Prominent during this period of growth was the figure of Timothy S. Healy, president from 1976 to 1989, who embarked on an ambitious plan of construction, greatly increased minority enrollments, and provided much of the incentive for Georgetown to strive for excellence in its graduate programs, giving rise to the saying that the "second Healy was Georgetown's third founder." It was during his tenure that Georgetown became the only Catholic member of the Consortium on the Financing of Higher Education, a group of 31 major private American universities, including Harvard, Yale, Stanford, and Chicago.
The relatively rapid rise of the university's profile in the last third of the twentieth century was sustained by alumni support that would have gladdened the hearts of John Carroll and Patrick Healy, through great growth in annual giving and in a series of successful fund-raising campaigns. Of great significance was the change in the composition of the board of directors. What had been a board composed entirely of Georgetown Jesuits, serving under a president who was also their religious superior, who in turn reported to the provincial superior in Baltimore and the general superior in Rome, became in 1969 an autonomous external board composed of 40 to 50 men and women, including 10 or 12 Jesuits not from Georgetown, who accepted responsibility for carrying out the unfolding purposes of the university.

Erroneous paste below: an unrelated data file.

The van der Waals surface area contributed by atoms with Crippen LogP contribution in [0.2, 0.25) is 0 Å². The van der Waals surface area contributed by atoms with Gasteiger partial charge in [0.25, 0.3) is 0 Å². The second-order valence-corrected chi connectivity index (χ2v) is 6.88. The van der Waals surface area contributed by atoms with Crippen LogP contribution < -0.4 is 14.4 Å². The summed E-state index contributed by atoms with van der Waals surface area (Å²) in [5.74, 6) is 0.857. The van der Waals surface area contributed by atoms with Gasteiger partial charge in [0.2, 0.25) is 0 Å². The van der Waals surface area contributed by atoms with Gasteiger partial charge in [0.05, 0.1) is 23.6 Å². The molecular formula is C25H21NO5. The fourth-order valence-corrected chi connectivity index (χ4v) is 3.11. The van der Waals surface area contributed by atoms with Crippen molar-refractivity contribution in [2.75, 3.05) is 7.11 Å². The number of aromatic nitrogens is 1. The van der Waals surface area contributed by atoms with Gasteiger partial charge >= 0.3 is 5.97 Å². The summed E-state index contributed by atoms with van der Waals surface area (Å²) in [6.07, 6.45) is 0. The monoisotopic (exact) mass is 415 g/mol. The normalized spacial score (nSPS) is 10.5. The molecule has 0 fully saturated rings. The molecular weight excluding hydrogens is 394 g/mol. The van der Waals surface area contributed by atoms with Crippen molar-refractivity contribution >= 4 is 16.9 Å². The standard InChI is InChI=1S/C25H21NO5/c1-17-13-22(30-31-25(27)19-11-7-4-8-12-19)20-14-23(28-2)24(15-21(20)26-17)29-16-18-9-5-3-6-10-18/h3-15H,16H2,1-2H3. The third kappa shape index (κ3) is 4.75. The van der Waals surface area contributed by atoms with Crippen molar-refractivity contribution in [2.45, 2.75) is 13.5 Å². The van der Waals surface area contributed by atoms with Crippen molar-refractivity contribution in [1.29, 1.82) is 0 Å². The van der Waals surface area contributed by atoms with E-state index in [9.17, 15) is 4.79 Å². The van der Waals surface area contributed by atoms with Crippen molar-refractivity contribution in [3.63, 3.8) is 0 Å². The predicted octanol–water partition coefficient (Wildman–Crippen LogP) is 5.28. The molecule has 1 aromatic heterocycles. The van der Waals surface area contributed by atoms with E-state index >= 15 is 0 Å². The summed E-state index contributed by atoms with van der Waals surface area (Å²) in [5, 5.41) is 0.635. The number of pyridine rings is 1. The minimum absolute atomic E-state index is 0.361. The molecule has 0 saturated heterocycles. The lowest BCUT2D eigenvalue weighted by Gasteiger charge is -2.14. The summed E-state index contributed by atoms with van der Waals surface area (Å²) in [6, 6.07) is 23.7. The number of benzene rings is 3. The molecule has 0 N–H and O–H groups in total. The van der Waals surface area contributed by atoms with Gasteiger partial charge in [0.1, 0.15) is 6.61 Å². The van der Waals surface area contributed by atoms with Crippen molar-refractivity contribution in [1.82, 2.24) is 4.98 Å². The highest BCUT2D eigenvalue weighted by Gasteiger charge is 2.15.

When in 2000 the university needed to recruit a new president, it conducted an open search, inviting applications from all qualified candidates, specifying that each "should understand and be committed to the Catholic and Jesuit tradition of higher education." In February of 2001, the board appointed John J. DeGioia to be the first lay president of Georgetown.
Mission Statement. In September of 2000 the board of directors approved a new mission statement in which Georgetown is described as "a Catholic and Jesuit, student-centered research university … founded on the principle that serious and sustained discourse among people of different faiths, cultures, and beliefs promotes intellectual, ethical, and spiritual understanding." The university is committed to justice and the common good as well as to providing education in the Jesuit tradition, "for the glory of God and the well-being of humankind." The changes that have taken place in John Carroll's "modest academy" could not have been foreseen, but he might recognize in this mission statement the same end he proposed for his school in a letter he wrote in 1787: "to diffuse knowledge, promote virtue & serve Religion."
Bibliography: j. m. daley, Georgetown University: Origin and Early Years (Washington 1957). j. t. durkin, Georgetown University: The Middle Years, 1840–1900 (Washington 1963). j. d.g. shea, Memorial of the First Centenary of Georgetown College, D.C., Comprising a History of Georgetown University (New York 1891). w. c. mcfadden, ed., Georgetown at Two Hundred (Washington 1990). r. e. curran, The Bicentennial History of Georgetown University: From Academy to University, 1789–1889, v. 1 (Washington 1993), v. 2 (forthcoming).
[w. c. mcfadden]